scrounge: /skrounj/ informal verb: to actively seek [books] from any available source
When I was approaching adulthood, there were times when I really didn't care that much for poetry. I felt like I didn't "get" many adult poems, and didn't really seek out reading them. I developed more appreciation for poetry in college, but this volume of poetry has helped remind me that I also appreciated poetry at a younger age.
Sing a Song of Popcorn was published when I was a toddler, and is a collection of poetry for children in which each section is illustrated by a different illustrator, including such well-known names as Arnold Lobel, Maurice Sendak, and Marc Simont. Each section includes a different topic of poetry, such as weather, animals, people, story poems, and more. As a child, I think the "Mostly Nonsense" section was my favorite, as it featured favorites such as "Eletelephony" by Laura E. Richards (I grew up a few miles from the elementary school named after her) and some limericks. I like how the different illustrators all have their own distinctive style.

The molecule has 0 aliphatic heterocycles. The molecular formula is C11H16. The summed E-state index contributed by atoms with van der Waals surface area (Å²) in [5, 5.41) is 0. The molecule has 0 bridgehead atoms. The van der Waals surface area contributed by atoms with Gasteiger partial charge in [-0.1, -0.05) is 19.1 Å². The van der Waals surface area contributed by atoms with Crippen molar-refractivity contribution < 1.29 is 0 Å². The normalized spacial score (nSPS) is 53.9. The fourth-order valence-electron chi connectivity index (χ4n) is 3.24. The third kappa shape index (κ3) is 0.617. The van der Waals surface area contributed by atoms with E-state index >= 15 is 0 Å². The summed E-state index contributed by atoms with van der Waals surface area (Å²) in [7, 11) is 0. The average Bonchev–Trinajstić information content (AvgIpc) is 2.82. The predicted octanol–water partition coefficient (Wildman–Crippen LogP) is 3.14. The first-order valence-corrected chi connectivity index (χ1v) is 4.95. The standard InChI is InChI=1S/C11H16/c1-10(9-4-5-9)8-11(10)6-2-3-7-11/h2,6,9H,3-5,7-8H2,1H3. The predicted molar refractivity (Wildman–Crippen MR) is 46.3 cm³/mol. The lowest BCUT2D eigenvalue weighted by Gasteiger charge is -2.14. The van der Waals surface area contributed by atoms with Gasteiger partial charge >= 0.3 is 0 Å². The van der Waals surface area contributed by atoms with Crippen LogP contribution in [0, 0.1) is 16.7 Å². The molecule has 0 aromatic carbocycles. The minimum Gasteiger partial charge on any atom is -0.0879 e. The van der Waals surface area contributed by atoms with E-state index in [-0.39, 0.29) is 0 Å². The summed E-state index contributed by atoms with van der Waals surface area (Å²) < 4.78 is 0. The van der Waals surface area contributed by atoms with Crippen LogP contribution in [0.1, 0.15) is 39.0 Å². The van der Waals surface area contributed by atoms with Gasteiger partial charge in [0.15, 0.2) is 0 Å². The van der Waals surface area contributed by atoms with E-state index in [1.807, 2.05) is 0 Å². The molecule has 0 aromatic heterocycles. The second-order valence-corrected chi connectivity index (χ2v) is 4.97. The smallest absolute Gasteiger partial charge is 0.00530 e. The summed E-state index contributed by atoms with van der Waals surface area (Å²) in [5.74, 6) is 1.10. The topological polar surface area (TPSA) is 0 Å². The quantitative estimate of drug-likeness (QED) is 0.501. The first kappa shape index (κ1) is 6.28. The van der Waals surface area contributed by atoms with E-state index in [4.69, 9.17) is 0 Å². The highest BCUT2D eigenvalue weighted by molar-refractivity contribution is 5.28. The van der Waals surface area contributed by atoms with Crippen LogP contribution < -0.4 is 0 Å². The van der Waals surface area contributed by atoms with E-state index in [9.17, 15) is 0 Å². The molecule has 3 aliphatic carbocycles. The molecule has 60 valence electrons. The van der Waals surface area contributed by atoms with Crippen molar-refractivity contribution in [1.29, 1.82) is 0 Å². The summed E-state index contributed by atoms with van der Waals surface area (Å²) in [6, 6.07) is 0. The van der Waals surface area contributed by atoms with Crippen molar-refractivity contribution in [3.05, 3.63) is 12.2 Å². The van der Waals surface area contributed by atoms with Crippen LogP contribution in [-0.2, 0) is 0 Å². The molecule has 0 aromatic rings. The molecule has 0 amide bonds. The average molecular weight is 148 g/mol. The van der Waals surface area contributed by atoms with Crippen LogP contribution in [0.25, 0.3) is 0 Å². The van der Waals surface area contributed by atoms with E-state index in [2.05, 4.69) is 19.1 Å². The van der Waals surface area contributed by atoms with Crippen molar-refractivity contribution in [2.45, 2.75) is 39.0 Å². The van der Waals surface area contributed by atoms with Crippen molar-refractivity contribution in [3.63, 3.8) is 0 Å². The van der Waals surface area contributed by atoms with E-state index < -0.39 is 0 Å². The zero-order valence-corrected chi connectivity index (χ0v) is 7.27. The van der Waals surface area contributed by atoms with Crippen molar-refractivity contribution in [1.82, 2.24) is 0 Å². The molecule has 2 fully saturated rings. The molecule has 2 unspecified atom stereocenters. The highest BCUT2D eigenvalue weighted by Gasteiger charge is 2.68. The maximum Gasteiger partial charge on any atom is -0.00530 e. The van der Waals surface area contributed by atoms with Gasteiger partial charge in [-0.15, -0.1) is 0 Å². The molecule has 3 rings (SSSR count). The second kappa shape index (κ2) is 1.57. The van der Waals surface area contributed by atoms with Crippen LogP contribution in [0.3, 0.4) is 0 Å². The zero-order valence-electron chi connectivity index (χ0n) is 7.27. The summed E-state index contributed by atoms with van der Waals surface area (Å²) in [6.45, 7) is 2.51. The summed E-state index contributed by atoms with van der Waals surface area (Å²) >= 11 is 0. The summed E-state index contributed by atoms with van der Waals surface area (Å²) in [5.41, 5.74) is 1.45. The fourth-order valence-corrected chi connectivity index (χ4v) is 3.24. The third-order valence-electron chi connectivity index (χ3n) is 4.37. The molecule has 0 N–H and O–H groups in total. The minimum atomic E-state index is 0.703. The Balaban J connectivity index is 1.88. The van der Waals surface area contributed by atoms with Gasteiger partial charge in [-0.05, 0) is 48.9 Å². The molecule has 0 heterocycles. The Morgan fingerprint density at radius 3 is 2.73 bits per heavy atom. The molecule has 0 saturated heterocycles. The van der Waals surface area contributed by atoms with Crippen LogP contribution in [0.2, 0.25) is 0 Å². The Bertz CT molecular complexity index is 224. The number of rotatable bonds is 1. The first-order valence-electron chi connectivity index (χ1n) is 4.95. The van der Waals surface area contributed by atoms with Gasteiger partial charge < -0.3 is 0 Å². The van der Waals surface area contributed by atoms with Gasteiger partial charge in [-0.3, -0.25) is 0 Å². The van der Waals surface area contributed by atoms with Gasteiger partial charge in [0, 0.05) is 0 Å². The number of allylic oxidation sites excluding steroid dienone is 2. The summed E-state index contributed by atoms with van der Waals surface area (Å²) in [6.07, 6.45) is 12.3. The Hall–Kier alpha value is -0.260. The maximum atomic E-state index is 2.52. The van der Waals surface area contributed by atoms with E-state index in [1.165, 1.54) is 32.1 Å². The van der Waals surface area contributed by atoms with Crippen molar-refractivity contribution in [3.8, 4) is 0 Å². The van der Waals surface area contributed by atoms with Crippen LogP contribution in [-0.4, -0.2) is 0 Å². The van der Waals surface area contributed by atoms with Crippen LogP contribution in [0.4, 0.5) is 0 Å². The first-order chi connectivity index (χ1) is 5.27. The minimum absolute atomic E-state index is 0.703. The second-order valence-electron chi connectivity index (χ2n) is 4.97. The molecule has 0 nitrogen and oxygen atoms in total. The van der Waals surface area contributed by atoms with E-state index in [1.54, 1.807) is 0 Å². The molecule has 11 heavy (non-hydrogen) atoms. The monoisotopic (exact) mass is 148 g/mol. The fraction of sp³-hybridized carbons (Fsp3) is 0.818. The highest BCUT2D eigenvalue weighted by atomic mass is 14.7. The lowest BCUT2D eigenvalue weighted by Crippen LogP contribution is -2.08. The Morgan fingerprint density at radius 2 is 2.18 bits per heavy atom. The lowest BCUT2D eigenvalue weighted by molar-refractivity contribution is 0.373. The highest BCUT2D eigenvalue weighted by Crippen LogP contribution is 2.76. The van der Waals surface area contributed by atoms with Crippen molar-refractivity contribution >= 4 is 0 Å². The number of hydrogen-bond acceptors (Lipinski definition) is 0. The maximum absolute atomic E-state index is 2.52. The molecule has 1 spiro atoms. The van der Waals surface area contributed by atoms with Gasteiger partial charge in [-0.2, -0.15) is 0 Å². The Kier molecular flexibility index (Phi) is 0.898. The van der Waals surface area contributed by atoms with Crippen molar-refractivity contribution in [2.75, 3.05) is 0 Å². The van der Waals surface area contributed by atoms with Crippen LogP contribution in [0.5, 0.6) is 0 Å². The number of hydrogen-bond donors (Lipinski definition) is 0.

Other authors include: A. A. Milne, Robert Louis Stevenson, Robert Frost (I originally memorized "Stopping by Woods on a Snowy Evening" from this book), Ogden Nash, Edna St. Vincent Millay, and many more.
I've been glad to see my kids enjoying this book and picking out poems for me to read to them. Like me at the time, they are more drawn to the silly ones and not as much to some of the more abstract ones at the end (the "Seeing, Feeling, Thinking" section) -- but I enjoy those more now, so I think there's something here for everyone.
Scrounged From: A family gift as a child, and in a box of used books from my sister-in-law as an adult
Content Advisory: There is a section of "spooky" poems, some of which involve witches and ghosts, and the poem "Isabel" involves the protagonist cutting a giant's head off.